C.S. Lewis wrote something similar.  In The Screwtape Letters, Lewis has Screwtape instructing Wormwood thus: “Indeed the safest road to Hell is the gradual one — the gentle slope, soft underfoot, without sudden turnings, without milestones, without signposts…”

In the Book of Revelation, Jesus Christ speaks in these words: “Behold, I stand at the door and knock. If anyone hears my voice and opens the door, I will enter his house and dine with him, and he with me.”  The answer you and I give to that “if” determines everything.  

St. John Vianney said, “The saints did not all begin well.  But they did all finish well.”  

Take the example of St. Paul.  He began as one of the most ferocious persecutors of the early Church.  But when he was converted, when the grace of God made its way into his heart and mind, and transformed him, he became the greatest evangelizer in the history of the Church.  

Everything hangs on the answer to that “if.” St. Augustine, for instance, was so off-the-charts brilliant that if he wanted to he could have created a seductive and convincing false religion.  St. Louis IX, King of France, could have used his rank and his power to ruin his kingdom.  St. Ignatius of Loyola, who was an organizational genius, could have used those skills to destroy the Faith in foreign lands.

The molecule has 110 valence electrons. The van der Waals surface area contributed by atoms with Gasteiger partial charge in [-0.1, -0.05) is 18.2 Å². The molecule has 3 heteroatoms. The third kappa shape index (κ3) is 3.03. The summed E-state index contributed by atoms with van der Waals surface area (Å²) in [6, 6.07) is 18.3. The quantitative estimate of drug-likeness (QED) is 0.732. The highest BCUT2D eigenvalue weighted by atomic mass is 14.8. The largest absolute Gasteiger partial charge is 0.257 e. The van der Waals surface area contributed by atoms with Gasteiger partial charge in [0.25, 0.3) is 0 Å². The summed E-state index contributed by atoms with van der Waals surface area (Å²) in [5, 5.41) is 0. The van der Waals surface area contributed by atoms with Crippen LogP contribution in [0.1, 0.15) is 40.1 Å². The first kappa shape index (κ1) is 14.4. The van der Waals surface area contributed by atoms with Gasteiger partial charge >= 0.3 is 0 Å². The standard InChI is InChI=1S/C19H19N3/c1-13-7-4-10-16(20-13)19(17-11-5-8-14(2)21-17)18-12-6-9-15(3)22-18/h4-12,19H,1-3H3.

At the same time, the worst scoundrels in history could have become great saints had they opened the door of their heart and mind to Christ, and used their energy, and their enormous talents, and their power to spread the Gospel.  Back at the time of Incarnation itself: Herod the Great could have become a Christmas hero, and taken his place beside the Magi in the Nativity scene.  People today might be lighting candles at the tomb of Lenin or Mao as great evangelizers and saints… if their answer to that “if” had been different and had they employed their wills and intellects to the Gospel instead of to evil.   

Behold, I stand at the door and knock. If anyone hears my voice and opens the door, I will enter his house and dine with him, and he with me.”  

At the same time – and this is an important point – if our understanding of what is meant by “Heaven” is only superficial, then we can’t clearly see why striving for it means everything in our life.  When Heaven is understood as little more than “playing golf on the clouds” and as a place where everyone definitely goes, no matter how they lived or what they believed, it is no wonder people dismiss it from their minds.  But that’s not what the Church teaches.  Rather, the Church teaches about Heaven in these words: